George Jr., with no formal naval architect, engineering or mathematical training, gave the project much thought. After some time, he picked up a block of wood, and with a whittling knife, cut away at the block until the chips freed, and thus reveled, the hull of what would become the first PC. Sand paper gave improvements to the hull design that only George could feel and see in his minds eye. With no lofting plans and lacking the talent or formal knowledge to draw them properly, Kettenburg drew full size lines (as best he could) on the floor of his father's shop. With his father's permission, he went about building the first PC #1 SCAMP, (named after his young sister who, I'm told was often in the way).

Thus San Diego Citizens looking out at the bay had the pleasure of seeing SCAMP sail proudly. She was immediately immensely popular and it was not long before friends of George Jr. requested that he build hull number 2 and 3 and so on. And so begins the tale of the Kettenburg PC Class.

PRE WAR BOATS

The PC Class was an immediate success. The PC Association was founded and boats were racing up and down the bay on a regular basis. Skippers were convinced that this One Design would not only compete with R boats and the S Class, but beat them in races! By 1931, a total of 7 hulls were completed. Joe Jessop, acting for the San Diego Yacht Club, contacted the S Class fleet back in New York, and challanged them to a 4 boat match race in Hawaii at the Honolulu Yacht Club. With "navy town connections", 4 PC's were transported across the Pacific via US Navy ships. The following is a list of the hull numbers and skippers who participated in the PC/S Class 1931 Regatta:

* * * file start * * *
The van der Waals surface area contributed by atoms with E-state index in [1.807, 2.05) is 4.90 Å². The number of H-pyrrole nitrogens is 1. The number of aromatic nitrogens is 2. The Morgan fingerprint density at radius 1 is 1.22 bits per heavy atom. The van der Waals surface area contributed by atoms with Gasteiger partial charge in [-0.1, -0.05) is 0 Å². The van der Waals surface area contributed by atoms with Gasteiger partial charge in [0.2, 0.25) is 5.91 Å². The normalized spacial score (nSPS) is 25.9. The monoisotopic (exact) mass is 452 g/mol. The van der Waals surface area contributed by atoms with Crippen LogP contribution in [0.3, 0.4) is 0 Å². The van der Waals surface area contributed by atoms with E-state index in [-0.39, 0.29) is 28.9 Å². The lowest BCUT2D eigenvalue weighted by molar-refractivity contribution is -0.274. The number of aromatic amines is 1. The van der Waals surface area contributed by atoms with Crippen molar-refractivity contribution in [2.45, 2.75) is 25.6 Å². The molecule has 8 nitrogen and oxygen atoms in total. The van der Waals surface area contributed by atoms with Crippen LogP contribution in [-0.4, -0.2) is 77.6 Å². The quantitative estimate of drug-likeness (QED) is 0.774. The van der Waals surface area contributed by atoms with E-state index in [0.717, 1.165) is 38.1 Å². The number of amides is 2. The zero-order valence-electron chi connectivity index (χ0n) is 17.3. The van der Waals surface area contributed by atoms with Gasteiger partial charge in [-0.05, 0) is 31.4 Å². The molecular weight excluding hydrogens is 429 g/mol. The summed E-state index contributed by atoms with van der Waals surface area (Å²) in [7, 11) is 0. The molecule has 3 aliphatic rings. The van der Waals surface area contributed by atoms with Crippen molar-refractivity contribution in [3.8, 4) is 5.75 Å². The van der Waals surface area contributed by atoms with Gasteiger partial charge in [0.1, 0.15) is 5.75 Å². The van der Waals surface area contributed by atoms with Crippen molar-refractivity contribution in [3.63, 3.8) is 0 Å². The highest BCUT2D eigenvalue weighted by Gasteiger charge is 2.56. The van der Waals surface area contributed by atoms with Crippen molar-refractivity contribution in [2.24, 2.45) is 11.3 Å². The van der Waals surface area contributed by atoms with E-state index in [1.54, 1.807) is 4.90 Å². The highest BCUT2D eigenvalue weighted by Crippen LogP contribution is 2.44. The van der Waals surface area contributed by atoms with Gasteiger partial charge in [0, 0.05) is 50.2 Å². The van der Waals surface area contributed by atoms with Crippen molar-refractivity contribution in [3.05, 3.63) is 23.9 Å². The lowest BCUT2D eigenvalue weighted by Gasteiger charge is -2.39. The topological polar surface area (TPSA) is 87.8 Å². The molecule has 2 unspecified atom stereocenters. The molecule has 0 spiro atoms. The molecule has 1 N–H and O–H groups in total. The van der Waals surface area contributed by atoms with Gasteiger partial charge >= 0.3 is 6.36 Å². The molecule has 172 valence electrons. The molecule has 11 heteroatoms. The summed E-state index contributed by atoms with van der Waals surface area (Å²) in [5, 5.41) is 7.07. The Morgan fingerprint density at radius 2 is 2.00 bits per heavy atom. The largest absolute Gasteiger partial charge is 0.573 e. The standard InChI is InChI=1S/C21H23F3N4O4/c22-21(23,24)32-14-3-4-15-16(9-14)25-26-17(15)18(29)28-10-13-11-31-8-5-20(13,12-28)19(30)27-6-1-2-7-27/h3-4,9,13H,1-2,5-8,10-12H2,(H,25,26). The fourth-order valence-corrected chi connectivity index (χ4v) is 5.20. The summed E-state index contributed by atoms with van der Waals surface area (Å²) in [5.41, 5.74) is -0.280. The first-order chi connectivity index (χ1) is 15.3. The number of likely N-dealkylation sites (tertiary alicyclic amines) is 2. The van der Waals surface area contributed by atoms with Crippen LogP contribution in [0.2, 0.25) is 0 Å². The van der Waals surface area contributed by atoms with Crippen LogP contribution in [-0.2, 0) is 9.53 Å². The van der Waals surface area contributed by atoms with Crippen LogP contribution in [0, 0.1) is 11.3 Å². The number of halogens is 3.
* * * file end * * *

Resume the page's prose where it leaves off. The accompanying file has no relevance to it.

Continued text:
#2 Joe Jessop BLUE JACKET

#3 A. E. Childs TIANA

#4 George Jessop JEAN

#7 Bob Mann JADE

The PCs were, in fact, sucessful and smartly won the series. The vessels proved to be so popular in Hawaii, that all were purchased by local yachtsman! Previous owners returned to San Diego with the regatta trophy, but without boats to sail. In most cases, owners immediately ordered replacement boats. The next hull number to follow was #8 WINGS.

By this time, the PC was the rage of Southern California and intrest was being developed as far up the coast as Washington State as word spread. By the time hull #29 was completed, the PC experienced some interior changes. Owners wanted V berths to spend the night on. Stoage compartments developed into small galley areas. Talk of heads in the cabin was becoming a reality. Another change was addition of a raised "dog house" at the cabin entry way. Some were tired of banging their heads on the entryway, thus a dog house seemed to be the answer. Hull #30 and 31 were dog house boats. In fact, the idea did not catch on. People saw the dog house more of something to contend with rather than a huge benifit, thus the idea was scrapped.